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A Pink Elephant and the Fed

Bloomberg's Peter Coy @petercoy has an excellent article on Fed policy worth a good look: Don’t Think About Pink Elephants or Tighter Monetary Policy

There really aren’t any hawks left on the FOMC,” only doves of different degrees, JPMorgan Chase & Co. Chief U.S. Economist Michael Feroli wrote to clients on Jan. 14, referring to the Federal Reserve’s Federal Open Market Committee. “Monetary accommodation” today is “far greater” than in past decades when the unemployment rate was as low as it is now—6.7% in December—Jim Paulsen, chief investment strategist of the Leuthold Group, wrote Jan. 14.

A hawkish Fed would be jacking up interest rates right now. The Fed might say, as Paulsen writes in his note to investors, that the yield on 10-year Treasury notes is only one-seventh what it was in December 1986, when the unemployment rate was the same.

“Now is not the time to be talking about exit” from bond-buying, Powell said. When the time does come, he said, “We’ll let the world know.

Powell not only opposes raising rates or cutting bond purchases; he’s against scheduling it, talking about it, or even thinking about it too much. That may be sensible advice, but to people in the financial markets who are getting uneasy about inflation, his lack of concern could make them more concerned. Powell is like the psychologist who tells you not to think about pink elephants. From that moment on, some people can’t think about anything else.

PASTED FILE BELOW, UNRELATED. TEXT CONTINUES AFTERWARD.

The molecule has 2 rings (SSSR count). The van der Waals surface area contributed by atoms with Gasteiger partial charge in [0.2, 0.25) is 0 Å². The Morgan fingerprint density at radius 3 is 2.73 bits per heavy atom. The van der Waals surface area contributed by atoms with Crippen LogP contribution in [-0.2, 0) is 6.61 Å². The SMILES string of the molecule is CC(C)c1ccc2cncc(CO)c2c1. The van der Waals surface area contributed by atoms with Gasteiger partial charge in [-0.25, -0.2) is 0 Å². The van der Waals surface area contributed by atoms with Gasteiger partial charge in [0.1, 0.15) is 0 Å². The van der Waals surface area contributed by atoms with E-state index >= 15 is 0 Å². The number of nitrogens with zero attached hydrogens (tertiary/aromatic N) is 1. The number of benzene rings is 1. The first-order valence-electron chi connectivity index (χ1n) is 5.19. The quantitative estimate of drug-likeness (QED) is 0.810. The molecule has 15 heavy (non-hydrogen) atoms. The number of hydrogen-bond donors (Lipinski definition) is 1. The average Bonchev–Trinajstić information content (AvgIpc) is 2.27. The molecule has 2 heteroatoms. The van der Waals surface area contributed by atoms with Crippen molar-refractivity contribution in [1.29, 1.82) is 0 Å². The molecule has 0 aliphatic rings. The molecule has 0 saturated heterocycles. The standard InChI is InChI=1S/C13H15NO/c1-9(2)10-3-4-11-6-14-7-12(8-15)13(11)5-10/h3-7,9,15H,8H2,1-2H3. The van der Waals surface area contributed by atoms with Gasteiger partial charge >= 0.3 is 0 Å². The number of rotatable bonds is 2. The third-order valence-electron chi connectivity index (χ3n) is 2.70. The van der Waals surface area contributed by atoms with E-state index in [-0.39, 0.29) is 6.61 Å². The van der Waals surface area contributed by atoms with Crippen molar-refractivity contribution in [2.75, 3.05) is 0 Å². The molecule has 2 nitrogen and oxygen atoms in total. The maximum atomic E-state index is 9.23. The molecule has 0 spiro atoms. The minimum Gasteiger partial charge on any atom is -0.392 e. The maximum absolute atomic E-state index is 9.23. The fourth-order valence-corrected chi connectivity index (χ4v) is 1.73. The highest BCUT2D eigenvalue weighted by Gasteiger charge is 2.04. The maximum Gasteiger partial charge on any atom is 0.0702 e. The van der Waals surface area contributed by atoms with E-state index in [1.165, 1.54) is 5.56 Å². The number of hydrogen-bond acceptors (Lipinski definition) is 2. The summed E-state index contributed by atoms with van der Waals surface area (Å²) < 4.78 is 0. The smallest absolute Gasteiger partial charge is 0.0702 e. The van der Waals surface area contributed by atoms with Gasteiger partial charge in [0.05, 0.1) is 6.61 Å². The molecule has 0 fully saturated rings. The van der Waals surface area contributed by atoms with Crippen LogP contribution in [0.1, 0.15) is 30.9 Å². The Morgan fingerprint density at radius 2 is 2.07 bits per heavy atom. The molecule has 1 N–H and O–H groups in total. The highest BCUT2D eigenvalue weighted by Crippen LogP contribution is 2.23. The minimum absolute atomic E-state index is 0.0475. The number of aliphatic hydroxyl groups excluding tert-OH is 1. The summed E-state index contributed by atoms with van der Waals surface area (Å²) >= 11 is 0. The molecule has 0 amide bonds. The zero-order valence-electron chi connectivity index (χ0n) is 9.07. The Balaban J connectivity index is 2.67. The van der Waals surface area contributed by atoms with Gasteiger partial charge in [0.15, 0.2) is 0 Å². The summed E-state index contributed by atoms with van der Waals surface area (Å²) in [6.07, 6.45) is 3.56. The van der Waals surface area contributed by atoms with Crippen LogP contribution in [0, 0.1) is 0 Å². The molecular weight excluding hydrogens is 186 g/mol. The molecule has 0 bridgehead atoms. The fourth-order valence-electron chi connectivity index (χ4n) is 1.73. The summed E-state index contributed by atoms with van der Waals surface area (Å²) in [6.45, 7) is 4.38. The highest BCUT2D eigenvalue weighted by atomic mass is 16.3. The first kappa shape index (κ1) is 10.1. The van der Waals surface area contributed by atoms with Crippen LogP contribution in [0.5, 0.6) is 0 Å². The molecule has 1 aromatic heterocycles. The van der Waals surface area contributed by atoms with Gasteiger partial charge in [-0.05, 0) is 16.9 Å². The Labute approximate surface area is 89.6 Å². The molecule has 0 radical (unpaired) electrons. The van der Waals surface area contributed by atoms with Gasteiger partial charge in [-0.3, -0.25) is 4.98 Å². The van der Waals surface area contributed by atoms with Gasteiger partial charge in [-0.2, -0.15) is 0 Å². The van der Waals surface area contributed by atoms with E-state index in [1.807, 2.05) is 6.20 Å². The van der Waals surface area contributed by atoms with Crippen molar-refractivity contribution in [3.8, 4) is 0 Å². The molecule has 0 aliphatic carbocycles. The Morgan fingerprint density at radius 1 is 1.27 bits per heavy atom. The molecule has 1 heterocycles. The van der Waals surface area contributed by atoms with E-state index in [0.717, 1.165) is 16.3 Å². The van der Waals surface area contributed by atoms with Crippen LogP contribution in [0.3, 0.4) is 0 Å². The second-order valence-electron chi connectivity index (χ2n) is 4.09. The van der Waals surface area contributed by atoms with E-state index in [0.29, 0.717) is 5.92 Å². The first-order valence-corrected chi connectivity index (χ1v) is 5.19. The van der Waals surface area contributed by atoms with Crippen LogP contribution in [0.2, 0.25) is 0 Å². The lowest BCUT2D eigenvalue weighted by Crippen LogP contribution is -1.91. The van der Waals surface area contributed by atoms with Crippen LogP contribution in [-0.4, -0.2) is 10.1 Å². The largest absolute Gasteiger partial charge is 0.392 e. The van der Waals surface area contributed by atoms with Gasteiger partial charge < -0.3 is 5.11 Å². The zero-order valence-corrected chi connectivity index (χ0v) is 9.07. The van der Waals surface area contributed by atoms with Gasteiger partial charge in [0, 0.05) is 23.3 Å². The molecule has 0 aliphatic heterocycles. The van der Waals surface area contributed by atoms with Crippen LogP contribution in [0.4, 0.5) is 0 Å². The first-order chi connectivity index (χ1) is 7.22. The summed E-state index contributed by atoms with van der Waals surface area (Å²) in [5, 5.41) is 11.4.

Ostriches, Doves, or Monkeys?

The Fed is like a cross between the "See No Evil" monkey and an Ostrich With it's Head in a Hole

Ostriches don't really hide their heads in the sand, they bury eggs in the sand. 

In contrast, the Fed sticks it head in the sand, planting seeds of inflation and cheerfully hopes the seeds sprout. 

Meanwhile, like a pack monkeys wearing blinders, no one on the Fed can spot the inflation already present. 

Look Ma, No CPI

Consumer Price Index Components YOY 2020-12 Detail

The Fed's head-in-the-sand rationale is likely based on the CPI. 

I noted CPI Rose 0.4% in December with Gasoline the Major Factor.

The Fed ignores gasoline and food. I won't quibble with that. But I will more than quibble with other things.

What About Housing?

The BLS does not directly include home prices in the CPI. The latest Case-Shiller home price index is up 8.4% as of the latest report which is for October.

Instead of using home prices, the BLS uses Owners' Equivalent Rent (OER).

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Ask anyone looking to buy a home what inflation looks like.

Failure to properly account for housing has distorted the CPI continually from 1998 until now.

The Fed did not spot the housing bubble nor predict the Great Recession because it did not understand the asset inflation housing bubble.

What About Health Care?

CPI Medical Cared Services Year-Over-Year 2020-12

The BLS says the cost of medical care is up 15% from a year ago.

Ask anyone buying their own health care how accurate that is. Also ask anyone buying their own health care if it is only 6.97% of their budget as the BLS states.

Capital Expenses

I get the fact that the Fed and BLS consider housing a capital expense. And I understand Medical expenses are mostly paid by businesses, Medicare, and Medicaid, not "consumers".

But what about those who do not have insurance. Do we ignore the rising costs and simply average them in?

What are we trying to measure? Or are we really trying to hide, not measure?

What About Bubbles?

The stock market and risk tolerances are also a measure of inflation albeit difficult to measure. 

Add it all up and the CPI is nothing but a "head in the sand" measure of purported inflation and a very poor one at that.

Not to worry, “We’ll let the world know,” when we spot inflation says Powell who cannot see the big pink elephant standing right on the Fed's table.